Radio tags can often be mistaken for leaders as only the antenna is visible protruding from the fish’s mouth. ODFW encourages anglers to check carefully as it is illegal to harvest these fish.
This telemetry study will help determine the spawning migration pattern of returning Elk River fall chinook. Researchers want to establish whether hatchery origin fish return to the hatchery and fall back before spawning or spawn selectively below the hatchery. Staff installed fixed-station receivers to track the fish weekly and will conduct spawning ground surveys to recover tags. For more information, visit https://www.dfw.state.or.us/news/2018/11_november/112018.asp

Upper Trinity reopens for retention of adult kings
In a press release issued on Nov. 16, the California Department of Fish and Wildlife’s (CDFW) Trinity River Hatchery has determined the hatchery will have taken in more than 4,800 fall Chinook Salmon by the end of this week. According to California 2018-19 supplemental sport fishing regulations, the take of 4,800 fall Chinook Salmon at the hatchery triggers the reopening of the recreational Chinook Salmon fishery on the Upper Trinity River between the mouth of Indian Creek, near Weaverville, and Old Lewiston Bridge, at 12 a.m. on Monday, Nov. 19.

Recreational anglers will be able to harvest two Chinook salmon, with no more than one adult greater than 22 inches, per day in this reach. The possession limit is six Chinook salmon, and no more than three adults. For more information, visit https://cdfgnews.wordpress.com/2018/11/16/trinity-river-upstream-of-indian-creek-reopens-for-adult-chinook-salmon-harvest-on-monday-nov-19/

The Rivers:
Smith
The Smith should open no later than Friday morning, but could potentially open on Thursday. It’s predicted to peak at 7,100 cfs on Friday evening, but this will likely change. The river should be full of bright kings, along with some darker fish that have been holding in the lower river for a while. With the first big rise of the season, you can expect lots of leaves and debris coming down river. Cleaning your gear will be a must. Also expect a crowd, local salmon anglers have been jonesing for this day for weeks.  The daily bag and possession limit is one (1) Chinook salmon and no more than five (5) wild Chinook salmon over 22 inches per year. To see if the river is open to fishing, call the hotline at 707-822-3164. Visit http://cdec.water.ca.gov/river/smithStages.html for current river levels.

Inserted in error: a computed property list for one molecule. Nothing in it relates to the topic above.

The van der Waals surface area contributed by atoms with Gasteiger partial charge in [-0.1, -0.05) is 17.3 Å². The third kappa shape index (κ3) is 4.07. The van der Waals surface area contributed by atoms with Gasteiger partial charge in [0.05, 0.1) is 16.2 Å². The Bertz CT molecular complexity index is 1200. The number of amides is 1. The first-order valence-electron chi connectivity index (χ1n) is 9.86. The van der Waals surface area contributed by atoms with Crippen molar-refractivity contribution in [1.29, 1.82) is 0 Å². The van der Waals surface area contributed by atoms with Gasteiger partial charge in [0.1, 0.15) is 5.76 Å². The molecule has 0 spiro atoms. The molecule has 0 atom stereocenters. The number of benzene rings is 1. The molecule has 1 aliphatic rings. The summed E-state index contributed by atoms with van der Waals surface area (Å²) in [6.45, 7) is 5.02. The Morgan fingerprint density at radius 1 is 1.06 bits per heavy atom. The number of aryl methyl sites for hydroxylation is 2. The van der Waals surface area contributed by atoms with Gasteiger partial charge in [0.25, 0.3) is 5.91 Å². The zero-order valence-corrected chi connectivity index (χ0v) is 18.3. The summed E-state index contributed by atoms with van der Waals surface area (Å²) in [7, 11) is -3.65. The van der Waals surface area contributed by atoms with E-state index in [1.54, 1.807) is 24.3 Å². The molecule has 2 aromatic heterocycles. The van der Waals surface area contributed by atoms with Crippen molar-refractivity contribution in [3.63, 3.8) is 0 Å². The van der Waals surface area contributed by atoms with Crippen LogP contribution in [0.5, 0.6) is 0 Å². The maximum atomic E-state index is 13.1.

Chetco/Elk/Sixes
This week’s rain should produce the best salmon fishing of the season on the Chetco according to Andy Martin of Wild Rivers Fishing. “There are still plenty of salmon in the ocean waiting for the rain,” said Martin. “This week we released three large kings during our ocean charters off of Brookings. Anytime you catch salmon on shrimp flies there are likely a lot of kings around. Leaves will be an issue when the Chetco comes into shape.” Reminder: The anti-snagging, bobber-only regulations will continue at least through the weekend. ODFW has indicated they will wait until next week to make a decision on the lifting the regulation.  The anti-snagging gear restrictions are described on page 18 of Oregon’s 2018 Sport Fishing Regulation Book.

“The Elk and Sixes will both be full of salmon this weekend but also will be very crowded,” said Martin. “With many Oregon rivers closed to salmon fishing this fall, the two Port Orford-area rivers are the closest options for anglers from most areas of the state. The Elk usually fished well for anglers running plugs the first couple of days after the first big rain of fall and then quickly clears and turns to a back-bouncing show,” added Martin.

Upper Trinity
“The much-needed rain will definitely change the game on the upper Trinity after the weekend,” said guide Steve Huber. “The salmon season reopened above Indian Creek, which is good news. The steelhead fishing was tough this week with colder conditions.  Boats are still seeing between one to four steelhead per trip. There’s lots of wild fish around, I didn’t catch any hatchery fish this week. I expect to see some better numbers and some more fish after the weekend. With the holiday, the river will likely be crowded for the next few days.”

Find “Fishing the North Coast” on Facebook and fishingthenorthcoast.com for up-to-date fishing reports and North Coast river information. Questions, comments and photos can be emailed to kenny@fishingthenorthcoast.com